Here a question should be asked: “If it is so great then how can I use all of these techniques when e.g. selling specialized products such as grease and motor oil for trucks and tractors? No one is going to buy it online. I can use Internet only for marketing purposes, right?”
Good that you’ve asked, because accidentally I have a perfect example for this sector 🙂 For a several months now we’re working in Divante for a company that sales this kind of a product. Sale is made via tradesmen and it requires a lot of counseling.
We cannot sell online but we can organize the whole marketing in a way like if we could. We start by launching a landing page and constant optimization using Unbounce.com tool. Our goal is to collect leads and set an appointment between those people and our tradesman.
Using the A/B tests we determine that in this specific situation:
- Clients respond best to graphics presenting people and those in which the product is in the foreground,
- Changing the number of fields to minimum doesn’t affect significantly on conversion ratio.
We launch every marketing channel that comes to mind and we run multiple tests again, examining effectiveness of every channel and the cost of getting an interaction with client.
We start to collect leads. It turns out that sales conversion from the leads we’ve collected is approximately 30% a month and in the best months conversion of leads to sale ratio can reach even 70%.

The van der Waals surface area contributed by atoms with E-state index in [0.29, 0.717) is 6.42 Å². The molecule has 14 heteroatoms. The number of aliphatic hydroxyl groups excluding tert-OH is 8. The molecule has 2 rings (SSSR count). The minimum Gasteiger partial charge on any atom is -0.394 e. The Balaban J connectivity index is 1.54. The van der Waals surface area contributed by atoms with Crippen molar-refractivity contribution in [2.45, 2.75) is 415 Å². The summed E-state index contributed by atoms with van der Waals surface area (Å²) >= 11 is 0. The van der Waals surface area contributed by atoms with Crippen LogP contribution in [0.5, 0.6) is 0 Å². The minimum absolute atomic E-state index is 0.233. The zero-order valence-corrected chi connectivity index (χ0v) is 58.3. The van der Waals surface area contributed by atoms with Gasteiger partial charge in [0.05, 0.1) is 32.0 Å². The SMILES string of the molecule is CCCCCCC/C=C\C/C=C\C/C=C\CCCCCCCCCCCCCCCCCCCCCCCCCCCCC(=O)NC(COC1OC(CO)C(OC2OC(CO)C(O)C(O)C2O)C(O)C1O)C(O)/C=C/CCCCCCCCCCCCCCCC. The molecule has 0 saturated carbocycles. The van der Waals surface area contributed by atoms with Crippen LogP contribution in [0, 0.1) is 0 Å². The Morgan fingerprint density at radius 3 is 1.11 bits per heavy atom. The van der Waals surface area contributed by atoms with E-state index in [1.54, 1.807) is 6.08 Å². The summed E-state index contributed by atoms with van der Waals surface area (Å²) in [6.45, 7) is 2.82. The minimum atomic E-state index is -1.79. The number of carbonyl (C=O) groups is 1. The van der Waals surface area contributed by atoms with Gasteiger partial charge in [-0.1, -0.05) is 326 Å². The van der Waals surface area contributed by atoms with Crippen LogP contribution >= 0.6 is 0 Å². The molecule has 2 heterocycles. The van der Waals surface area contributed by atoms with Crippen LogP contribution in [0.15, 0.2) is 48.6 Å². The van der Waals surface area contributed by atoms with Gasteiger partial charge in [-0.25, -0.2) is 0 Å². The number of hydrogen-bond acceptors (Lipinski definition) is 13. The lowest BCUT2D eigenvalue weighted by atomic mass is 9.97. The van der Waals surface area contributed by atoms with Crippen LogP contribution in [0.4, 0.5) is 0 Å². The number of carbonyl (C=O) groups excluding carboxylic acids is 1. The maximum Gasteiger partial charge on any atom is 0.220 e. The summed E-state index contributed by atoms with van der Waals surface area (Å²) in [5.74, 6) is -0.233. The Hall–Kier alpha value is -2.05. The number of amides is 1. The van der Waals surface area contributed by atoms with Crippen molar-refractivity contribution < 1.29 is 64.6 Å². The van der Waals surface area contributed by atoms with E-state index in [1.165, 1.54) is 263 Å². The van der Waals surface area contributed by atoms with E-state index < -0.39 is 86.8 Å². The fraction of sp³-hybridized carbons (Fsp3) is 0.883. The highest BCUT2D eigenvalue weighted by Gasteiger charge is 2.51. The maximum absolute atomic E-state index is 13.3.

We’ve just replaced traditional marketing in “we’re present online” style for a machine obtaining new clients.
Another difficult case is a company that sells very advanced HR services. Similar approach gave a result after few weeks:
- increase of a time of the visit by over 37%,
- 35 leads with contact data, most of them ended in buying a service or starting new testing activities.
In this case during the tests we’ve discovered that:
- The most valuable (conversion) traffic comes from Google AdWords campaigns or from LinkedIn Ads;
- Creation of landing page and banners is less relevant that the verbal communication and a good bonus for a potential client,
- Static creation have bigger efficiency (conversion) than animated ones.
Combination of eCommerce and eMail Marketing
Of course we don’t say that you should stop thinking about marketing. I just believe more in creating a synergy effect between these two worlds.
Using tools such as empathy map or design studio workshops we combine marketing and sales departments on one-day pre-workshop, which starts our cooperation with new clients.
For marketing, eCommerce can be:
- an inspiration,
- a path,
- a set of proven methods.
That’s what I wish to all of the marketers!